NY Rising to present disaster recovery plan

Meeting in Bensonhurst to address concerns

January 13, 2015 By Paula Katinas Brooklyn Daily Eagle
The seawall at Shore Parkway in Bensonhurst sustained heavy damage in Superstorm Sandy. Eagle file photo by Paula Katinas
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Representatives of the NY Rising Community Reconstruction Program, a project established by Gov. Andrew Cuomo to address ways to prepare for future Sandy-type natural disasters, will present a preparation and recovery plan in Bensonhurst on Wednesday night.

NY Rising will host a public meeting on Jan. 14, at the Block Institute, 133 Bay 27th St., at 7 p.m.

The purpose of the meeting is to unveil a disaster recovery plan tailored specifically to the Bensonhurst-Gravesend area, according to Community Board 11 District Manager Marnee Elias-Pavia, who served on a local committee that made recommendations to NY Rising.

Cuomo allocated $3 million in funding for a NY Rising plan for Bensonhurst-Gravesend, Elias-Pavia said.

The governor allotted a total of $25 million for Sandy-damaged areas across the state to plan for the future.

The plan that will be presented publicly for the first time on Jan. 14 is expected to be a comprehensive roadmap on how the Bensonhurst-Gravesend community can survive a natural disaster intact; everything from strengthening the waterfront to advice on how individual homeowners can protect their houses.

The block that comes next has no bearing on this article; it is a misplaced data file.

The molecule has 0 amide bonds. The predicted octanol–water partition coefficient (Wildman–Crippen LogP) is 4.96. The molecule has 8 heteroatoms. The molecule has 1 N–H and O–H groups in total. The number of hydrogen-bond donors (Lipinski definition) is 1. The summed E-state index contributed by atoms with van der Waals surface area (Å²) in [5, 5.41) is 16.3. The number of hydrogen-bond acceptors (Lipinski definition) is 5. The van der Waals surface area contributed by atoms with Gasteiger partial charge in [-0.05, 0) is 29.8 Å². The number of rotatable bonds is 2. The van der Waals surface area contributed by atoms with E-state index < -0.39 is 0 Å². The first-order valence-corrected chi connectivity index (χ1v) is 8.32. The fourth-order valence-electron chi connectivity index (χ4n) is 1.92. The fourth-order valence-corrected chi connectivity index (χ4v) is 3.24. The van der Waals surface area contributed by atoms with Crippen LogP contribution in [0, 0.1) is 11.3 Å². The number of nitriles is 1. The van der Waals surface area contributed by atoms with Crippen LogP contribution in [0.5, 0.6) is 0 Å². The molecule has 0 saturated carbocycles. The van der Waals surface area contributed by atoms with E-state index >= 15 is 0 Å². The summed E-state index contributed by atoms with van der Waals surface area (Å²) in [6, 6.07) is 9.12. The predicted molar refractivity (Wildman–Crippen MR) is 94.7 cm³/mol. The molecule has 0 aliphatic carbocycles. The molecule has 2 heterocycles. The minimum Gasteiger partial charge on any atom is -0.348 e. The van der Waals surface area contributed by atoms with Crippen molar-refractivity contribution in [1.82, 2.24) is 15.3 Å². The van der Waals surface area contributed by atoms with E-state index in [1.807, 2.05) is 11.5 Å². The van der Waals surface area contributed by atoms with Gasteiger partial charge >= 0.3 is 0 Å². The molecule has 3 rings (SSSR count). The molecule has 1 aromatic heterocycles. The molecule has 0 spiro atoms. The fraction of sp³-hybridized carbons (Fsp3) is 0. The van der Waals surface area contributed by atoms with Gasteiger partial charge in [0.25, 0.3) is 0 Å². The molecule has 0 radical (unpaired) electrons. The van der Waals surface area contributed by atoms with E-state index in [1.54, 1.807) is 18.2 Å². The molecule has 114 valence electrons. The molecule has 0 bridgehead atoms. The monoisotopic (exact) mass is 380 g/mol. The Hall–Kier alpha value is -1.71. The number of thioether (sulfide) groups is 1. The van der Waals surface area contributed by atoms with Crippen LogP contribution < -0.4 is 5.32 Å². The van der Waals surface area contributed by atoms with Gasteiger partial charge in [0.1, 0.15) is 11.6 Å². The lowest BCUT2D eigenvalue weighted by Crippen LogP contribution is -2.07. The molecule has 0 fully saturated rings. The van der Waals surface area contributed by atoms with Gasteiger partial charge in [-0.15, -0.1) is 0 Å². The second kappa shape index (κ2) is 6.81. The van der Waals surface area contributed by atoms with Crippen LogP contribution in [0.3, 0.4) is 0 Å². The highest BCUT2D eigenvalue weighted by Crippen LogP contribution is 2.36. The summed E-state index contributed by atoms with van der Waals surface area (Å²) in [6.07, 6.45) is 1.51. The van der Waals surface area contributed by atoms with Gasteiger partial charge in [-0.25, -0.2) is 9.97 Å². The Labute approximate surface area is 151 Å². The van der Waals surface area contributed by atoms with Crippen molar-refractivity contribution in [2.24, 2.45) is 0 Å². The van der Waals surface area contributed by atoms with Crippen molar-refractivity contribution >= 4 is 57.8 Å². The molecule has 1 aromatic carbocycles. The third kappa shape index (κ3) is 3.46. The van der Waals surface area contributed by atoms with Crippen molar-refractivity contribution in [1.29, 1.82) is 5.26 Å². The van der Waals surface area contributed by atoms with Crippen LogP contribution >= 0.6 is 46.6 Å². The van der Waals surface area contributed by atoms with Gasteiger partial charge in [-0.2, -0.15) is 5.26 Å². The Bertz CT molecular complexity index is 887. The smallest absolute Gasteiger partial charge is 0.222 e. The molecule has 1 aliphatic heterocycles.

“It will be a plan with information to increase resiliency and how to rebuild in the event of another natural disaster,” Elias-Pavia told the Brooklyn Eagle.

Superstorm Sandy, which hit New York City on Oct. 29, 2012, left a great deal of destruction and devastation in its wake, particularly in shorefront communities in Brooklyn, Queens and Staten Island, officials said.

Bensonhurst and Gravesend were not spared from the storm’s wrath. Sandy slammed into the Shore Parkway seawall with such force that it breached the seawall, Elias-Pavia said.

“It breached the seawall at 17th Avenue. We lost about 200 feet of the seawall,” she said.

The seawall runs adjacent to the Shore Parkway Promenade, a bike path and pedestrian walkway. Sections of the promenade were closed to the public for several weeks after the storm.

Department stores in the Caesar’s Bay Shopping Mall, such as Kohl’s and Toys R Us, were flooded, officials said.

The 10-member committee worked for six months to come up with recommendations for NY Rising. Ligia Guallpa, executive director of the Workers Justice Project, a group that works to ensure the rights of immigrant workers, was a member of the committee.

Public outreach was a major component of the committee’s work, Elias-Pavia said. Last summer, committee members went to Caesar’s Bay to talk to shoppers to get their thoughts on what should be done to prepare for future storms. “It was a good location. We were really able to engage the public,” Elias-Pavia said.

NY Rising is holding storm recovery planning meetings all across the state.

For more information about NY Rising, visit

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